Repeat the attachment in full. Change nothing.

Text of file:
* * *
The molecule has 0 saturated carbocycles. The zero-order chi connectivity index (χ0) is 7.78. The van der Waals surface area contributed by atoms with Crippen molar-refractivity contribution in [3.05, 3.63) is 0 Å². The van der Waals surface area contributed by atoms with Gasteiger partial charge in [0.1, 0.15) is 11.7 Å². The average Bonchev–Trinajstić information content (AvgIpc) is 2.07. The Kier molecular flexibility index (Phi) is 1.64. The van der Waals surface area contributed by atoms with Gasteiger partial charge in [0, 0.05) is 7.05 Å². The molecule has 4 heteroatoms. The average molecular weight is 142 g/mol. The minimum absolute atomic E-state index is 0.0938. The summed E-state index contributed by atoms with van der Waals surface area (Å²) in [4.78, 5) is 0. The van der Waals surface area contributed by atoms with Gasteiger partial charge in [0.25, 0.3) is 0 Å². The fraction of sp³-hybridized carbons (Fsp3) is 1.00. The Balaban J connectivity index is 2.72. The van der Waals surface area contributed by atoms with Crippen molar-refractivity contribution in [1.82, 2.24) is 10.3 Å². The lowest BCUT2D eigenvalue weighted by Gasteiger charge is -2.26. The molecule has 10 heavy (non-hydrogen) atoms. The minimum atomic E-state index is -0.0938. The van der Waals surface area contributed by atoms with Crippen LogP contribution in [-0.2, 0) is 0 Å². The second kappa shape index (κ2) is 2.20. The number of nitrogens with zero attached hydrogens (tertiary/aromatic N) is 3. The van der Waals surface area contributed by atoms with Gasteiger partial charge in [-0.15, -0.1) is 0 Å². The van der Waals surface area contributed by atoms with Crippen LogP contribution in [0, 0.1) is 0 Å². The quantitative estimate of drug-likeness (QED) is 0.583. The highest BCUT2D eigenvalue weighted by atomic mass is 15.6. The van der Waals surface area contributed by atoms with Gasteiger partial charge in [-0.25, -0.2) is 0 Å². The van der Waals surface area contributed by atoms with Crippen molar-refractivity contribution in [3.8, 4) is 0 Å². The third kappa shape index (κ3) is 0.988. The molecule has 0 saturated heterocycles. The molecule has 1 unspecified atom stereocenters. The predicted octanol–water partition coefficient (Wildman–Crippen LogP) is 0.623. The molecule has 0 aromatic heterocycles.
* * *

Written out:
The molecule has 0 saturated carbocycles. The zero-order chi connectivity index (χ0) is 7.78. The van der Waals surface area contributed by atoms with Crippen molar-refractivity contribution in [3.05, 3.63) is 0 Å². The van der Waals surface area contributed by atoms with Gasteiger partial charge in [0.1, 0.15) is 11.7 Å². The average Bonchev–Trinajstić information content (AvgIpc) is 2.07. The Kier molecular flexibility index (Phi) is 1.64. The van der Waals surface area contributed by atoms with Gasteiger partial charge in [0, 0.05) is 7.05 Å². The molecule has 4 heteroatoms. The average molecular weight is 142 g/mol. The minimum absolute atomic E-state index is 0.0938. The summed E-state index contributed by atoms with van der Waals surface area (Å²) in [4.78, 5) is 0. The van der Waals surface area contributed by atoms with Gasteiger partial charge in [0.25, 0.3) is 0 Å². The fraction of sp³-hybridized carbons (Fsp3) is 1.00. The Balaban J connectivity index is 2.72. The van der Waals surface area contributed by atoms with Crippen molar-refractivity contribution in [1.82, 2.24) is 10.3 Å². The lowest BCUT2D eigenvalue weighted by Gasteiger charge is -2.26. The molecule has 10 heavy (non-hydrogen) atoms. The minimum atomic E-state index is -0.0938. The van der Waals surface area contributed by atoms with Crippen LogP contribution in [-0.2, 0) is 0 Å². The second kappa shape index (κ2) is 2.20. The number of nitrogens with zero attached hydrogens (tertiary/aromatic N) is 3. The van der Waals surface area contributed by atoms with Gasteiger partial charge in [-0.15, -0.1) is 0 Å². The van der Waals surface area contributed by atoms with Crippen LogP contribution in [0, 0.1) is 0 Å². The quantitative estimate of drug-likeness (QED) is 0.583. The highest BCUT2D eigenvalue weighted by atomic mass is 15.6. The van der Waals surface area contributed by atoms with Gasteiger partial charge in [-0.25, -0.2) is 0 Å². The van der Waals surface area contributed by atoms with Crippen molar-refractivity contribution in [3.8, 4) is 0 Å². The third kappa shape index (κ3) is 0.988. The molecule has 0 saturated heterocycles. The molecule has 1 unspecified atom stereocenters. The predicted octanol–water partition coefficient (Wildman–Crippen LogP) is 0.623. The molecule has 0 aromatic heterocycles.